Alcohol, drug abuse statistics point to a growing crisis?
Did you get the chance to read the story quoting the Salvation Army on the prevalence of drug and alcohol abuse in Samoa? The Salvation Army’s alcohol and drug addiction service only opened its doors in August last year, but the number of cases that they have to deal with since their opening is worrying.
In a story titled “Statistics shine light on drug and alcohol addiction in Samoa”, which was published in the September 18, 2019 edition of the Samoa Observer, the church’s Lt Colonel Rod Carey revealed that they have seen over 300 people since their service opened.
“Since the addiction service started in August 2018, the Salvation Army has seen over 300 people needing alcohol and or drug treatment and support,” he said.
Mr. Carey also revealed that currently they have 320 clients on their books with most of them connected to a criminal offence, and were referred by the Ministry of Justice and Court Administration.
“Out of 320 clients there are 74 with an assault offence, and that makes up 23 per cent of the clients in total whereas a total number of 201 clients are referred for alcohol use which makes up 63 per cent of their total," he said.
“The majority of referrals come from the Ministry of Justice and Courts Administration, but they would like to see more self-referrals where people seek help at an earlier stage before the problem becomes more serious.
“Our programme so far has been very successful and all clients graduate after six weeks of treatment with a certificate and a letter to say they have completed the programme.”
The arrival of the Salvation Army in August last year with its alcohol and drug addiction service could not have come at a better time, with the community trying to come to terms with the increase in criminal activities, that are directly or indirectly connected to alcohol and drug abuse.
Assuming that the 300 people who sought the services of the Salvation Army are all Samoans, they would represent 0.16 per cent of the country’s 190,000 population. And while the percentage may appear insignificant in the overall picture, the fact that over 300 people were referred or sought the services of the Salvation Army’s center points to a growing crisis.
Now is the time to act to tackle a growing crisis and we note Mr. Carey making reference to a challenge facing clients who called in for treatment – the absence of educational material on the harmful effects of alcohol – and the link between intoxication and violence.
But the tragedy of this debate is that this is not a new issue. The Samoa Law Reform Commission called for reforms in alcohol consumption and sales two years ago, following its findings that it (alcohol) was increasingly connected to the number of murder, manslaughter and grevious bodily harm cases in Samoa.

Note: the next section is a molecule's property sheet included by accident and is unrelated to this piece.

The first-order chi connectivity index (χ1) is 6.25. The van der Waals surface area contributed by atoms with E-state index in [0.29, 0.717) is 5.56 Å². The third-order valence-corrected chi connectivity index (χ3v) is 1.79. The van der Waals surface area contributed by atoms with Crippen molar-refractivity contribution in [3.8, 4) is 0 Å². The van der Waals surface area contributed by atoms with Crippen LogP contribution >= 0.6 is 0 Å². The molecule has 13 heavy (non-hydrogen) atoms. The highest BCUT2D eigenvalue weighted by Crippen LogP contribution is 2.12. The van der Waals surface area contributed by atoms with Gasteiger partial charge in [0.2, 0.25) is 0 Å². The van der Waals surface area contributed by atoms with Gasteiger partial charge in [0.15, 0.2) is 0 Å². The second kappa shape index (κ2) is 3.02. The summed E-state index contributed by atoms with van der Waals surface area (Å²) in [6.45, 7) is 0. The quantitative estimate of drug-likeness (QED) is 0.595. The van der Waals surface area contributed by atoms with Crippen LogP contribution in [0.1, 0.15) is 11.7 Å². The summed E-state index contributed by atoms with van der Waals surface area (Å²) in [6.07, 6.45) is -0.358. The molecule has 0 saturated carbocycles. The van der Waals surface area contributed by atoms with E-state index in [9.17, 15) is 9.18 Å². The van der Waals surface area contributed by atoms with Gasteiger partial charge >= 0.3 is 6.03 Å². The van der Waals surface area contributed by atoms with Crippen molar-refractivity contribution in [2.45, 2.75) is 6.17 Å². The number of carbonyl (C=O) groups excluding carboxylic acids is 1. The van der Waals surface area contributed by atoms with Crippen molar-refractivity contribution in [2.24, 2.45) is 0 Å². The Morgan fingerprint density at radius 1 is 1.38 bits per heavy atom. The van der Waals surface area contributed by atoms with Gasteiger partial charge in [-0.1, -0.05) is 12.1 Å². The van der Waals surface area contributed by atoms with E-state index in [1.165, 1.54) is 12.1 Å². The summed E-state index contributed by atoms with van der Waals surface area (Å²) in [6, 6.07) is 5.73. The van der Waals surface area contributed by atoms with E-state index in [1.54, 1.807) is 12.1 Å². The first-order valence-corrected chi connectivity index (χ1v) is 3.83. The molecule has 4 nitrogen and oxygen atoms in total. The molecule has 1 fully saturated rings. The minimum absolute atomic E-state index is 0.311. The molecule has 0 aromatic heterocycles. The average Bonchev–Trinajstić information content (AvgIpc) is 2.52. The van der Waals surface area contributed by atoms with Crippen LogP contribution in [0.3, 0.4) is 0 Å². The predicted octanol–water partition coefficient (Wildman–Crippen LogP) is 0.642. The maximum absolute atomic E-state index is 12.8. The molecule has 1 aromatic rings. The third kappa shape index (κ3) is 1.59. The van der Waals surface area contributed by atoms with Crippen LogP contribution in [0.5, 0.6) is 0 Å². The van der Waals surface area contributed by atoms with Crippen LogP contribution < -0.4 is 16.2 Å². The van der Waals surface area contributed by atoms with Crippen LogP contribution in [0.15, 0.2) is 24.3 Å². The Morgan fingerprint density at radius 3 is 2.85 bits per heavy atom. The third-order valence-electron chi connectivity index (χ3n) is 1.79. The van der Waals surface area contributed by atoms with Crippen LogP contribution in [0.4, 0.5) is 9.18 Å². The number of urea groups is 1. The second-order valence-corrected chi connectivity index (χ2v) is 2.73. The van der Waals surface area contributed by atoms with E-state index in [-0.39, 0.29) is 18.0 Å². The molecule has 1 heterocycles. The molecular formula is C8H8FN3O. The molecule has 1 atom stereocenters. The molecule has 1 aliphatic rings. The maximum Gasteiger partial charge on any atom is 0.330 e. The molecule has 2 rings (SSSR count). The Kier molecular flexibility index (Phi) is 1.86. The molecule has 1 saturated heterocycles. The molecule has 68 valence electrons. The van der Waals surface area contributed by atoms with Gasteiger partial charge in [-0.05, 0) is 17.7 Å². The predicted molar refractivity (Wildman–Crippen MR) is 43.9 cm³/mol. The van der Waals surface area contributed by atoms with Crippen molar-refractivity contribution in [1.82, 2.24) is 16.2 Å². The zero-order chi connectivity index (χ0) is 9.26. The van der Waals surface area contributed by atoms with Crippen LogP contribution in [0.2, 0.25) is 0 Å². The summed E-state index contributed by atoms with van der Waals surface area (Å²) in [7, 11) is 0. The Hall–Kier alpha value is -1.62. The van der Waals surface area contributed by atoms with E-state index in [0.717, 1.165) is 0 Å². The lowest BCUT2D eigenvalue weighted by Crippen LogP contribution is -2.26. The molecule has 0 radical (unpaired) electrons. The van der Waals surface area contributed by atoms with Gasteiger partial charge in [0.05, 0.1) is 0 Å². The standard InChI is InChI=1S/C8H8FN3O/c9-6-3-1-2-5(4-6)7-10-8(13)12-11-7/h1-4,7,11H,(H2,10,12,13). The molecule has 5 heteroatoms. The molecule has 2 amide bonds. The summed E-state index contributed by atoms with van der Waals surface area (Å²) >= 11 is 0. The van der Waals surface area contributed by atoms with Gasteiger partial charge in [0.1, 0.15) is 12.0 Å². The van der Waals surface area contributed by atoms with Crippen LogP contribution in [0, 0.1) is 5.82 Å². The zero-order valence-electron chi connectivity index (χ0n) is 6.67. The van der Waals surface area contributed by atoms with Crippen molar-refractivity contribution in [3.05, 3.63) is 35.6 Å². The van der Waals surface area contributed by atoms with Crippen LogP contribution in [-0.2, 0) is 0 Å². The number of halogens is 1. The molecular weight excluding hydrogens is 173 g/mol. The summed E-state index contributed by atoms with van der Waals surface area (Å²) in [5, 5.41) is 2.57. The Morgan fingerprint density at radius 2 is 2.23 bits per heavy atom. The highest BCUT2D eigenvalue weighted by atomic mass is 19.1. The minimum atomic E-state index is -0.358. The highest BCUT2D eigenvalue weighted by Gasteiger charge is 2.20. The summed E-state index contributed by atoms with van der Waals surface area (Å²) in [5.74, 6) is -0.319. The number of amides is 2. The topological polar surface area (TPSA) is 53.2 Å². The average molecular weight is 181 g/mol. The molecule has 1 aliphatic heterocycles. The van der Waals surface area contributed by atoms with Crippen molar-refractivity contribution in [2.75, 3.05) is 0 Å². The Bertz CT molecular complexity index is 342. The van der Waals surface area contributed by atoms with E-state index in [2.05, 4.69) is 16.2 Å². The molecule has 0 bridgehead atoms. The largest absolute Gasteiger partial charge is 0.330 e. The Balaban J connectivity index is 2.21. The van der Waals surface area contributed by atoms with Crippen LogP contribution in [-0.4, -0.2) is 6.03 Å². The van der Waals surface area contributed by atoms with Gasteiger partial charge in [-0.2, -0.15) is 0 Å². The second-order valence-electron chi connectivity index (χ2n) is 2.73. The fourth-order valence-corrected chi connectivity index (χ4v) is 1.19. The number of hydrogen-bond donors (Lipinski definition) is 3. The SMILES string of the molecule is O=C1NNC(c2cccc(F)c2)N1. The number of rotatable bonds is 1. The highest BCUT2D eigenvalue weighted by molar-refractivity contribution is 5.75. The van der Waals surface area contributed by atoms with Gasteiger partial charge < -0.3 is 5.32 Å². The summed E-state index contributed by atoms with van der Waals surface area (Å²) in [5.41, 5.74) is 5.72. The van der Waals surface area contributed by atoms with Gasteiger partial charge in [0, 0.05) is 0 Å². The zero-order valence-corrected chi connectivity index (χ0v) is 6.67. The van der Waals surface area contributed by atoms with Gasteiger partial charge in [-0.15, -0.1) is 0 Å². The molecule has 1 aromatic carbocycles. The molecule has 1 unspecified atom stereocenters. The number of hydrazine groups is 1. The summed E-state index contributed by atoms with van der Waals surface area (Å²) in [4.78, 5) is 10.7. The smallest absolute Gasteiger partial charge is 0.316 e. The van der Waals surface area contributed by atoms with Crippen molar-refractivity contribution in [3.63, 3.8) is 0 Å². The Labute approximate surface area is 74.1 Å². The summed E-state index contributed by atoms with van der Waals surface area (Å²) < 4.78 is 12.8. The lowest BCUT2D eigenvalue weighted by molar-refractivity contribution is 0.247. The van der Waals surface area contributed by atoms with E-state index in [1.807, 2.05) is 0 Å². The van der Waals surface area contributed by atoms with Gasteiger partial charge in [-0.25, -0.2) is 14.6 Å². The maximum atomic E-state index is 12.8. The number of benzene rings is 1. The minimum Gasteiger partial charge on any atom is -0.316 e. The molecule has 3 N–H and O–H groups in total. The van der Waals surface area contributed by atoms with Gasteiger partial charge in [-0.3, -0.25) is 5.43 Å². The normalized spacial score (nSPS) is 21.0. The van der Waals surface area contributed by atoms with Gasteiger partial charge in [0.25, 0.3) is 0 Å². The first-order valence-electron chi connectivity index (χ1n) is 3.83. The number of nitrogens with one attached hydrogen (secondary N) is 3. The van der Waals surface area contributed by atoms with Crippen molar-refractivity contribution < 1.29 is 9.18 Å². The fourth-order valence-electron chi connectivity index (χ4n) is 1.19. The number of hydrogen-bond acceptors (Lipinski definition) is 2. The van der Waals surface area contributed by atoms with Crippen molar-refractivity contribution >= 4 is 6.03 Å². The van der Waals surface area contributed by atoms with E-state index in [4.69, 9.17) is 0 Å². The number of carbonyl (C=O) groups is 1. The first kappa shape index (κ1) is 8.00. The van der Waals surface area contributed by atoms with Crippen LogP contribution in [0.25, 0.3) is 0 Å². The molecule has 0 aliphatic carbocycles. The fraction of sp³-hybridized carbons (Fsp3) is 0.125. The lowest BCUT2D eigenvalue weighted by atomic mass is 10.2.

“Three quarters (approximately 72 per cent) of all murders, manslaughter and grievous bodily harm offences are committed under the influence of alcohol and or drugs,” stated the SLRC report, which was produced in response to a request from the Attorney General’s Office in 2014.
The report also made reference to statistics provided by the Ministry of Health at that time, which showed a significant number of deaths from alcohol-related diseases between the years 2010 to 2014 at the Tupua Tamasese Meaole Hospital at Motootua, confirming its impact on the health of the nation.
The highest incidence of alcohol-related diseases between 2009-2014 was diabetes mellitus or type 2 diabetes, followed by hypertension which often resulted in death together with cerebrovascular diseases or strokes and heart failures.
Now that we know the impact that alcohol and drug abuse has on the nation and its people, we must ask what action has been taken since 2017 to address this growing crisis.
We acknowledge the Government pushing through legislation last year, in a bid to address the issue. Excise tax on liquor was increased by 100 per cent, with the Minister of Revenue telling Parliament that the increase is in response to Police concerns at the spike in alcohol-related incidents.
But we must go back to the concerns expressed by Mr. Carey at the lack of education on the dangers of alcohol and drug abuse.
We believe it is time for the Government to commission an independent study on the viability of incorporating alcohol and drug education programmes into the health curriculum in Samoan schools. Receiving key messages – on the dangers of alcohol and drug consumption at a critical juncture of a child’s education – can have a positive impact on their wellbeing and ultimately save lives to add to the growth and prosperity of Samoa.
Have a lovely Thursday Samoa and God bless.